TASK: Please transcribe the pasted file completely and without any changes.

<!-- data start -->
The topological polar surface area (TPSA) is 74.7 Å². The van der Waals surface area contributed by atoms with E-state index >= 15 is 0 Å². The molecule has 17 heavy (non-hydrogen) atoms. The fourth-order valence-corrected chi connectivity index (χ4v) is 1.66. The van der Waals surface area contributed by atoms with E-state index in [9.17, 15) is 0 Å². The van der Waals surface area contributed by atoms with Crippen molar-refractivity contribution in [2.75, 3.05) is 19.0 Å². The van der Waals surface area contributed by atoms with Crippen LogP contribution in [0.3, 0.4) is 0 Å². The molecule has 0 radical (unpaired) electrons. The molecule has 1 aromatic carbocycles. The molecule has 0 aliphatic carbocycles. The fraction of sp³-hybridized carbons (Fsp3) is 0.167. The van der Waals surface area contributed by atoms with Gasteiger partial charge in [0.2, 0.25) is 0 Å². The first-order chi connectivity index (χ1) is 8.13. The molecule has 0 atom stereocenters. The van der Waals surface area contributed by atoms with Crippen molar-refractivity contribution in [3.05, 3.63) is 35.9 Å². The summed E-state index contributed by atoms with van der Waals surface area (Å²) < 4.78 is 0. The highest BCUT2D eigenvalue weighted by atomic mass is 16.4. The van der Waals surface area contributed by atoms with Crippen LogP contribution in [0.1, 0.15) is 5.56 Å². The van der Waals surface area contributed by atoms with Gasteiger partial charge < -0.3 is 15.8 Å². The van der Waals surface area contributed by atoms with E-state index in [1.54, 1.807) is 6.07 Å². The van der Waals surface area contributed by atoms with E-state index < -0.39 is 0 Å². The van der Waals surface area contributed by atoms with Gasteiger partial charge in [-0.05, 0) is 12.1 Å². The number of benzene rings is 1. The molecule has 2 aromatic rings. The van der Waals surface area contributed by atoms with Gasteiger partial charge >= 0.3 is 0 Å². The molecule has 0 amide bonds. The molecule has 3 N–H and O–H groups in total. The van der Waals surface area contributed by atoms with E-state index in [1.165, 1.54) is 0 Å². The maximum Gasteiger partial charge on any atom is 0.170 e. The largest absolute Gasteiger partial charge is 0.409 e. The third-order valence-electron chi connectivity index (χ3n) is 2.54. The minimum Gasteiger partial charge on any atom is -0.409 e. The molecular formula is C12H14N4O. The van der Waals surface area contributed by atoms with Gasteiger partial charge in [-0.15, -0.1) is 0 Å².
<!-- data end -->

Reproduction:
The topological polar surface area (TPSA) is 74.7 Å². The van der Waals surface area contributed by atoms with E-state index >= 15 is 0 Å². The molecule has 17 heavy (non-hydrogen) atoms. The fourth-order valence-corrected chi connectivity index (χ4v) is 1.66. The van der Waals surface area contributed by atoms with E-state index in [9.17, 15) is 0 Å². The van der Waals surface area contributed by atoms with Crippen molar-refractivity contribution in [2.75, 3.05) is 19.0 Å². The van der Waals surface area contributed by atoms with Crippen LogP contribution in [0.3, 0.4) is 0 Å². The molecule has 0 radical (unpaired) electrons. The molecule has 1 aromatic carbocycles. The molecule has 0 aliphatic carbocycles. The fraction of sp³-hybridized carbons (Fsp3) is 0.167. The van der Waals surface area contributed by atoms with Gasteiger partial charge in [0.2, 0.25) is 0 Å². The first-order chi connectivity index (χ1) is 8.13. The molecule has 0 atom stereocenters. The van der Waals surface area contributed by atoms with Crippen molar-refractivity contribution in [3.05, 3.63) is 35.9 Å². The summed E-state index contributed by atoms with van der Waals surface area (Å²) < 4.78 is 0. The highest BCUT2D eigenvalue weighted by atomic mass is 16.4. The van der Waals surface area contributed by atoms with Crippen LogP contribution in [0.1, 0.15) is 5.56 Å². The van der Waals surface area contributed by atoms with Gasteiger partial charge < -0.3 is 15.8 Å². The van der Waals surface area contributed by atoms with E-state index in [1.54, 1.807) is 6.07 Å². The van der Waals surface area contributed by atoms with E-state index < -0.39 is 0 Å². The van der Waals surface area contributed by atoms with Gasteiger partial charge in [-0.05, 0) is 12.1 Å². The number of benzene rings is 1. The molecule has 2 aromatic rings. The van der Waals surface area contributed by atoms with Gasteiger partial charge >= 0.3 is 0 Å². The molecule has 0 amide bonds. The molecule has 3 N–H and O–H groups in total. The van der Waals surface area contributed by atoms with E-state index in [1.165, 1.54) is 0 Å². The maximum Gasteiger partial charge on any atom is 0.170 e. The largest absolute Gasteiger partial charge is 0.409 e. The third-order valence-electron chi connectivity index (χ3n) is 2.54. The minimum Gasteiger partial charge on any atom is -0.409 e. The molecular formula is C12H14N4O. The van der Waals surface area contributed by atoms with Gasteiger partial charge in [-0.15, -0.1) is 0 Å².